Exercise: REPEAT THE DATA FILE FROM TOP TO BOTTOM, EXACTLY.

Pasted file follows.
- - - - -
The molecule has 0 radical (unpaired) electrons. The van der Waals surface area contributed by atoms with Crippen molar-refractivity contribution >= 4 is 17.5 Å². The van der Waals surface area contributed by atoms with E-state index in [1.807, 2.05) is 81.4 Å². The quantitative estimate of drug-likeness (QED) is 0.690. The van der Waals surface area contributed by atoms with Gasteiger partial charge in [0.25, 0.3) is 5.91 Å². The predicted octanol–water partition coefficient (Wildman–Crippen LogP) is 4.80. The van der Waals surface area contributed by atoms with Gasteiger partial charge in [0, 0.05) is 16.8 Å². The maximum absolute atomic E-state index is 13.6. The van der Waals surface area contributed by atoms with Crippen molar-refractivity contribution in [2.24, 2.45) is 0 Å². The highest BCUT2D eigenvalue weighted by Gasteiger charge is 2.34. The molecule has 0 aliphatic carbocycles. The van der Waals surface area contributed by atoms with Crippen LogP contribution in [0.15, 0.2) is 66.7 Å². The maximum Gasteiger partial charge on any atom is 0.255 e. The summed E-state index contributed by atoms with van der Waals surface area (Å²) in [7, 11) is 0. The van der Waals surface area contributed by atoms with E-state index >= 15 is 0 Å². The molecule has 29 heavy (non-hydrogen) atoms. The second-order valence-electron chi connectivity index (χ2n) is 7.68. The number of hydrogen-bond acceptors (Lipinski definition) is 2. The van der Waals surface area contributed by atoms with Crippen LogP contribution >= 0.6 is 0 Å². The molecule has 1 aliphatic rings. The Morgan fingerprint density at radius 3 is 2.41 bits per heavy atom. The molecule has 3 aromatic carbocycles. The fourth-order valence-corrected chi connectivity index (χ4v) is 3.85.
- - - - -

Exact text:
The molecule has 0 radical (unpaired) electrons. The van der Waals surface area contributed by atoms with Crippen molar-refractivity contribution >= 4 is 17.5 Å². The van der Waals surface area contributed by atoms with E-state index in [1.807, 2.05) is 81.4 Å². The quantitative estimate of drug-likeness (QED) is 0.690. The van der Waals surface area contributed by atoms with Gasteiger partial charge in [0.25, 0.3) is 5.91 Å². The predicted octanol–water partition coefficient (Wildman–Crippen LogP) is 4.80. The van der Waals surface area contributed by atoms with Gasteiger partial charge in [0, 0.05) is 16.8 Å². The maximum absolute atomic E-state index is 13.6. The van der Waals surface area contributed by atoms with Crippen molar-refractivity contribution in [2.24, 2.45) is 0 Å². The highest BCUT2D eigenvalue weighted by Gasteiger charge is 2.34. The molecule has 0 aliphatic carbocycles. The van der Waals surface area contributed by atoms with Crippen LogP contribution in [0.15, 0.2) is 66.7 Å². The maximum Gasteiger partial charge on any atom is 0.255 e. The summed E-state index contributed by atoms with van der Waals surface area (Å²) in [7, 11) is 0. The van der Waals surface area contributed by atoms with E-state index >= 15 is 0 Å². The molecule has 29 heavy (non-hydrogen) atoms. The second-order valence-electron chi connectivity index (χ2n) is 7.68. The number of hydrogen-bond acceptors (Lipinski definition) is 2. The van der Waals surface area contributed by atoms with Crippen LogP contribution >= 0.6 is 0 Å². The molecule has 1 aliphatic rings. The Morgan fingerprint density at radius 3 is 2.41 bits per heavy atom. The molecule has 3 aromatic carbocycles. The fourth-order valence-corrected chi connectivity index (χ4v) is 3.85.